Pew Study Shows the Depth of Broadband Growth

Carl Weinschenk

A study from The Pew Internet & American Life Project validates research from Cisco and The Broadband Forum that was released during the past few weeks. The studies approach the topic in slightly different ways, but the bottom line is about the same: The world of broadband is increasing at an accelerating clip. People are using broadband for more things, and the type of content in the pipeline is more bandwidth-intensive.

 

<strong>The increase isn't a spike-it's permanent growth</strong>.Pew says that 63 percent of the adult population in the U.S. now subscribes to broadband. That's 8 percent more than a year ago. Note that the gain was made during a year of dreadful economic conditions. Comparisons to other services show the depth of people's affinity for broadband: Nine percent of users cut back or canceled online services last year (presumably, the overall growth was driven by new broadband customers) compared to 22 percent who cut back on cable television. Even more telling was the fact that 2 percent more people-11 percent-cut their landline phone service than scaled back or cut broadband.

 

Comparing broadband to phone or cable television is an apples-to-oranges comparison. Landline phones essentially are used only for talking (with a bit of dial up Internet and faxing thrown in) and cable television is all about entertainment. Broadband, however, is a delivery mechanism, not an application or service. It gleefully supports any number of work- and entertainment-related activities.

 

Broadband growth is driven by taking market share away from the one-trick-ponies such as legacy phone and cable television. At the end of the day-once business plans, back offices and other elements are fully baked -- cable operators and traditional phone companies will essentially have no response to IPTV and VoIP except to get into those businesses themselves. This is happening -- and it further drives the use of broadband.

 

On a simpler level, broadband has become a utility. Even people who lose their jobs will cling to it until their financial situation is truly dire for a couple of reasons. Broadband simply is the best entertainment value for folks on a tight, but not emergency, budget. It also is the key tool in finding new employment.


 

The bottom line is that predictions about broadband growth are, if anything, conservative. There isn't anything that won't enlarge its role. The importance of the Pew study isn't to show how great demand is, though it does that. Rather, the value is in demonstrating how broad and multifaceted that demand is.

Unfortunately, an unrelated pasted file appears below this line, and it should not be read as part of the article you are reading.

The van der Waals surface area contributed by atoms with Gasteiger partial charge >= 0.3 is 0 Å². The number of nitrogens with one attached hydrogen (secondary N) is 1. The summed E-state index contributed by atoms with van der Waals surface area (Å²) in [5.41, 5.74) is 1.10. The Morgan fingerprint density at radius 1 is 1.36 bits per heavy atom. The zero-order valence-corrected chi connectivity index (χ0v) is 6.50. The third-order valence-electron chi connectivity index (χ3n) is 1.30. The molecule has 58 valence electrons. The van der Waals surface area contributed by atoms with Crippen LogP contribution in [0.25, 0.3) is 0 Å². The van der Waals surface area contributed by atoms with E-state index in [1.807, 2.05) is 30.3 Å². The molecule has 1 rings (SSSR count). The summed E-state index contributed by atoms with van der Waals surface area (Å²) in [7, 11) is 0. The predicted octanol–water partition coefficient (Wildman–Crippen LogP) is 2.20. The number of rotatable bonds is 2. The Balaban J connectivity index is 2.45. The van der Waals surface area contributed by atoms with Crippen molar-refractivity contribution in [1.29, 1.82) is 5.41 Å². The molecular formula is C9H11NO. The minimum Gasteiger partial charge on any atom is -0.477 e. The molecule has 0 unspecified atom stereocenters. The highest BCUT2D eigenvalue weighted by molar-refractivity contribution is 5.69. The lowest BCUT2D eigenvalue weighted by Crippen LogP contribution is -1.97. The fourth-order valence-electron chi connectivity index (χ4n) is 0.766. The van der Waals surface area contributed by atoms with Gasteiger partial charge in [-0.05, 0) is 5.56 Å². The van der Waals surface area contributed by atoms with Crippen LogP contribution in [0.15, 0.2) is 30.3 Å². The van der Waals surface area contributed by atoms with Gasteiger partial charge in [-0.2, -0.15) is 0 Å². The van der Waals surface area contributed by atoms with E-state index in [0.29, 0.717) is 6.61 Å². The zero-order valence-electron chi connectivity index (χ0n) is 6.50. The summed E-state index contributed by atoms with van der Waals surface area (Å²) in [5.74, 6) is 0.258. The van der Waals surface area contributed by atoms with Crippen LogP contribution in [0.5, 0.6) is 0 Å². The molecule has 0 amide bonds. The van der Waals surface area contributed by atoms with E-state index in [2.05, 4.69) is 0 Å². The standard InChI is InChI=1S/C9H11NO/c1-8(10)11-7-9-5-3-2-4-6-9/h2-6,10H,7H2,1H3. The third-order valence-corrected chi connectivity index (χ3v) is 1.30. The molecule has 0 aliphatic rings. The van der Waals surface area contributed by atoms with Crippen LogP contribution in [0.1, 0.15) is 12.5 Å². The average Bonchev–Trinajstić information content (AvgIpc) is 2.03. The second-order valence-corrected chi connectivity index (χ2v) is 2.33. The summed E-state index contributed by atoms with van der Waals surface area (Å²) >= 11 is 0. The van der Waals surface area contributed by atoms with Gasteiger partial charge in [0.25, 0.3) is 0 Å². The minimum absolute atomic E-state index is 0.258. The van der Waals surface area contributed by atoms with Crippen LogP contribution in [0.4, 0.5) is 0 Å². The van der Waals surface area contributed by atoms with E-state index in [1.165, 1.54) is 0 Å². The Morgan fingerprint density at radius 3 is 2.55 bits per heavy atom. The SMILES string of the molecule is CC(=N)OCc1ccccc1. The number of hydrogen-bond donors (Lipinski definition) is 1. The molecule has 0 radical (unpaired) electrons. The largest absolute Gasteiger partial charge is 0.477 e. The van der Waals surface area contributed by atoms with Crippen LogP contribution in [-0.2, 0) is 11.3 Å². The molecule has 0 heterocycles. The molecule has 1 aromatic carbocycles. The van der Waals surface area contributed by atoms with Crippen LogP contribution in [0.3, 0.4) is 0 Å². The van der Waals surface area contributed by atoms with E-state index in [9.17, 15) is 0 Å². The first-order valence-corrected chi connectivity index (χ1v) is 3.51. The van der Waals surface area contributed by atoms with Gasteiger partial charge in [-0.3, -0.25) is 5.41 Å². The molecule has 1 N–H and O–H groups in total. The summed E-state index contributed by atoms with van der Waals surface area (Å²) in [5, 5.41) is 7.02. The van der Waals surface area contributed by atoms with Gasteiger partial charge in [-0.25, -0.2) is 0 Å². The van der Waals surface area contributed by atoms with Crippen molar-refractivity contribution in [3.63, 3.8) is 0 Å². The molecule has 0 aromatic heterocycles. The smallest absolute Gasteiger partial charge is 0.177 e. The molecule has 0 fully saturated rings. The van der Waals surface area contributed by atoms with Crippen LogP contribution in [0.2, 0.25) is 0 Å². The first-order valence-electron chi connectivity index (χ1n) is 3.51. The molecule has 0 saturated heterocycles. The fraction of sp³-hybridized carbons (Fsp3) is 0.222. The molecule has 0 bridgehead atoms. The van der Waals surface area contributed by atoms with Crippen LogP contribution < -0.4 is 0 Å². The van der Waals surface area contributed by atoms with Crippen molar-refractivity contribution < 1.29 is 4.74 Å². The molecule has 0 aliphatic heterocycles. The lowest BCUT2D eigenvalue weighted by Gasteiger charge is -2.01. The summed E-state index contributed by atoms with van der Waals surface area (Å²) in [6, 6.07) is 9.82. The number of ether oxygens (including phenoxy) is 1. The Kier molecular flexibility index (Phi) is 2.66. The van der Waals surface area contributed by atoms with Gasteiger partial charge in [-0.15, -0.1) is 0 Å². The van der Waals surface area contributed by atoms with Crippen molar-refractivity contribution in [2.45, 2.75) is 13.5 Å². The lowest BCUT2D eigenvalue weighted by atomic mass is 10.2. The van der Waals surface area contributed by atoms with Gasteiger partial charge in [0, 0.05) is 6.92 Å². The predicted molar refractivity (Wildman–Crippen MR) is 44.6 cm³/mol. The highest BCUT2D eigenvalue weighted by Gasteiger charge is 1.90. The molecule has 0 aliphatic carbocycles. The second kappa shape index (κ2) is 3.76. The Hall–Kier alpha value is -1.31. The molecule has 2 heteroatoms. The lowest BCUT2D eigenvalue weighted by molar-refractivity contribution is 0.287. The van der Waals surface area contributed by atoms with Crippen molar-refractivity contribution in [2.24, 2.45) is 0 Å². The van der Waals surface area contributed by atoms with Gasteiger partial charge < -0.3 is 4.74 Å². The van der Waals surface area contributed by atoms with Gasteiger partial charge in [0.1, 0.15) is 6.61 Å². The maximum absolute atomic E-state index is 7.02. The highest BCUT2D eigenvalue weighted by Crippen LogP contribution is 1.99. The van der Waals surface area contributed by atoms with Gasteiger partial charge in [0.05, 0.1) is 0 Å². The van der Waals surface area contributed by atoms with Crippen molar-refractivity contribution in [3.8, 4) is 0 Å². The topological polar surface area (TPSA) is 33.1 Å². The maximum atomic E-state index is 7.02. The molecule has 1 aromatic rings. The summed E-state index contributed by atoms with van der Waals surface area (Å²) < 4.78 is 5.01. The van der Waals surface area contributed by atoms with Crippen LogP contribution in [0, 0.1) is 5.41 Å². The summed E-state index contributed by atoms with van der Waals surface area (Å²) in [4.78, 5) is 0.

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Jun 24, 2009 2:43 AM Ed Carmona Ed Carmona  says:

There is very little that's 'great' about the 'Great Change' in progress in DC.

You have brought to light the fact that the current government is in a "grab-all-the-control-and-power-it-can" mode.  In this anti-business climate, should it continue, profit, as we know it will be replaced with government run and managed everything.  Our entire system of government and business is undergoing disruptive and harmful change - Change that will affect everything, including telecommunications.

Get ready for European style socialism where government drives business and dictates to all businesses how they will be managed.  Government will also determine which businesses succeed or fail.

Those telecom lawyers, who profited from litigation and the myriad government regulations, may soon find out that their jobs will also be government run, and government paid.  They may have to find lower-cost colleges to which they can send their kids.

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Jun 24, 2009 3:22 AM Carl Weinschenk Carl Weinschenk  says: in response to Ed Carmona

Thanks for your comment, Ed.

I can't agree with you, however. What has happened so far is that the current administration is trying to correct the course set by the previous administration, which removed too many regulations and let things run rampant. Promoting business is one thing. Letting the fox run the hen house is another. I think that it's far too early to suggest that "European style socialism" is the goal. I think avoid a depression is the goal...

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